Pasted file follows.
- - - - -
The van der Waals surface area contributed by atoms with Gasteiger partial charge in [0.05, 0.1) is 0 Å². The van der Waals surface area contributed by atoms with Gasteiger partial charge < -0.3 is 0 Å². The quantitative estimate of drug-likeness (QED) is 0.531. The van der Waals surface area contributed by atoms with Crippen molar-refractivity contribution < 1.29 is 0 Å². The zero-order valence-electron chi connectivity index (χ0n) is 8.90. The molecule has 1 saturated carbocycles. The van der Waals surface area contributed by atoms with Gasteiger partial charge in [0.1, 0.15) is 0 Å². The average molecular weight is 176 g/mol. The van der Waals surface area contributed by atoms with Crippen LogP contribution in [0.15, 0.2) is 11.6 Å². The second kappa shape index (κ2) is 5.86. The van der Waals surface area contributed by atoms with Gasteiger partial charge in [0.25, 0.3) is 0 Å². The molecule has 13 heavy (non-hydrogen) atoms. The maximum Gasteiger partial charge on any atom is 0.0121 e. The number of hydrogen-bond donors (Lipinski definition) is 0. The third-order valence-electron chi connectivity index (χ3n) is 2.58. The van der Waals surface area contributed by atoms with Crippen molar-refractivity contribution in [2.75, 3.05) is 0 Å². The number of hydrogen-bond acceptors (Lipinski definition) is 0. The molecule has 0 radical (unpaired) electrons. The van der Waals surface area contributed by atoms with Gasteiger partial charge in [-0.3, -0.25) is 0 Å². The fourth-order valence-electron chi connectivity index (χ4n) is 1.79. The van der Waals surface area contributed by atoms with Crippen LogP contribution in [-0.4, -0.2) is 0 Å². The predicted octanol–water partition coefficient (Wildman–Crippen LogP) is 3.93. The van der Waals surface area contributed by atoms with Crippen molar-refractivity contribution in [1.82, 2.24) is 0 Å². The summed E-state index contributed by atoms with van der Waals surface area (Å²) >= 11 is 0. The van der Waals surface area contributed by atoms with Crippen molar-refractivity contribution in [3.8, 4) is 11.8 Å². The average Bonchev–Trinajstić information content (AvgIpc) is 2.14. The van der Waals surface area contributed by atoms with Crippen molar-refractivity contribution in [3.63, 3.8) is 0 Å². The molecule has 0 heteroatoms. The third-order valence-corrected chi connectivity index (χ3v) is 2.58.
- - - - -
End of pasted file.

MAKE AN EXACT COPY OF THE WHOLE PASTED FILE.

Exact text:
The van der Waals surface area contributed by atoms with Gasteiger partial charge in [0.05, 0.1) is 0 Å². The van der Waals surface area contributed by atoms with Gasteiger partial charge < -0.3 is 0 Å². The quantitative estimate of drug-likeness (QED) is 0.531. The van der Waals surface area contributed by atoms with Crippen molar-refractivity contribution < 1.29 is 0 Å². The zero-order valence-electron chi connectivity index (χ0n) is 8.90. The molecule has 1 saturated carbocycles. The van der Waals surface area contributed by atoms with Gasteiger partial charge in [0.1, 0.15) is 0 Å². The average molecular weight is 176 g/mol. The van der Waals surface area contributed by atoms with Crippen LogP contribution in [0.15, 0.2) is 11.6 Å². The second kappa shape index (κ2) is 5.86. The van der Waals surface area contributed by atoms with Gasteiger partial charge in [0.25, 0.3) is 0 Å². The molecule has 13 heavy (non-hydrogen) atoms. The maximum Gasteiger partial charge on any atom is 0.0121 e. The number of hydrogen-bond donors (Lipinski definition) is 0. The third-order valence-electron chi connectivity index (χ3n) is 2.58. The van der Waals surface area contributed by atoms with Crippen molar-refractivity contribution in [2.75, 3.05) is 0 Å². The number of hydrogen-bond acceptors (Lipinski definition) is 0. The molecule has 0 radical (unpaired) electrons. The van der Waals surface area contributed by atoms with Gasteiger partial charge in [-0.3, -0.25) is 0 Å². The fourth-order valence-electron chi connectivity index (χ4n) is 1.79. The van der Waals surface area contributed by atoms with Crippen LogP contribution in [-0.4, -0.2) is 0 Å². The predicted octanol–water partition coefficient (Wildman–Crippen LogP) is 3.93. The van der Waals surface area contributed by atoms with Crippen molar-refractivity contribution in [1.82, 2.24) is 0 Å². The summed E-state index contributed by atoms with van der Waals surface area (Å²) >= 11 is 0. The van der Waals surface area contributed by atoms with Crippen molar-refractivity contribution in [3.8, 4) is 11.8 Å². The average Bonchev–Trinajstić information content (AvgIpc) is 2.14. The van der Waals surface area contributed by atoms with Crippen molar-refractivity contribution in [3.63, 3.8) is 0 Å². The molecule has 0 heteroatoms. The third-order valence-corrected chi connectivity index (χ3v) is 2.58.